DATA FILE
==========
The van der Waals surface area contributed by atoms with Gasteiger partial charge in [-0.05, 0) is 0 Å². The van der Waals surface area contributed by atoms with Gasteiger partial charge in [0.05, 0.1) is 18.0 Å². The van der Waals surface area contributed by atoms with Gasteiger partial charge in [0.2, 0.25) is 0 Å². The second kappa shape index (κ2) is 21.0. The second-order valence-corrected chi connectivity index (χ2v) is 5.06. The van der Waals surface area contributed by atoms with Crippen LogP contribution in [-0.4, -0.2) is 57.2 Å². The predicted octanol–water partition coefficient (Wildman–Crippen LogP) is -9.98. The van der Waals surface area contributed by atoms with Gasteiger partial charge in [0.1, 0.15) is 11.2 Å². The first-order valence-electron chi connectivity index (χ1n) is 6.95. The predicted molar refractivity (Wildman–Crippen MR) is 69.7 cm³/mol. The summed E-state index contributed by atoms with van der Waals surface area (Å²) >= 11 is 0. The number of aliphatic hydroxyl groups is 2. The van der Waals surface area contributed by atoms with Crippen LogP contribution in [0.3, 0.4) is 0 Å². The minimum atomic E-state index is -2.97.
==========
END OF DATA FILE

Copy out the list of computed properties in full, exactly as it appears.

The van der Waals surface area contributed by atoms with Gasteiger partial charge in [-0.05, 0) is 0 Å². The van der Waals surface area contributed by atoms with Gasteiger partial charge in [0.05, 0.1) is 18.0 Å². The van der Waals surface area contributed by atoms with Gasteiger partial charge in [0.2, 0.25) is 0 Å². The second kappa shape index (κ2) is 21.0. The second-order valence-corrected chi connectivity index (χ2v) is 5.06. The van der Waals surface area contributed by atoms with Crippen LogP contribution in [-0.4, -0.2) is 57.2 Å². The predicted octanol–water partition coefficient (Wildman–Crippen LogP) is -9.98. The van der Waals surface area contributed by atoms with Gasteiger partial charge in [0.1, 0.15) is 11.2 Å². The first-order valence-electron chi connectivity index (χ1n) is 6.95. The predicted molar refractivity (Wildman–Crippen MR) is 69.7 cm³/mol. The summed E-state index contributed by atoms with van der Waals surface area (Å²) >= 11 is 0. The number of aliphatic hydroxyl groups is 2. The van der Waals surface area contributed by atoms with Crippen LogP contribution in [0.3, 0.4) is 0 Å². The minimum atomic E-state index is -2.97.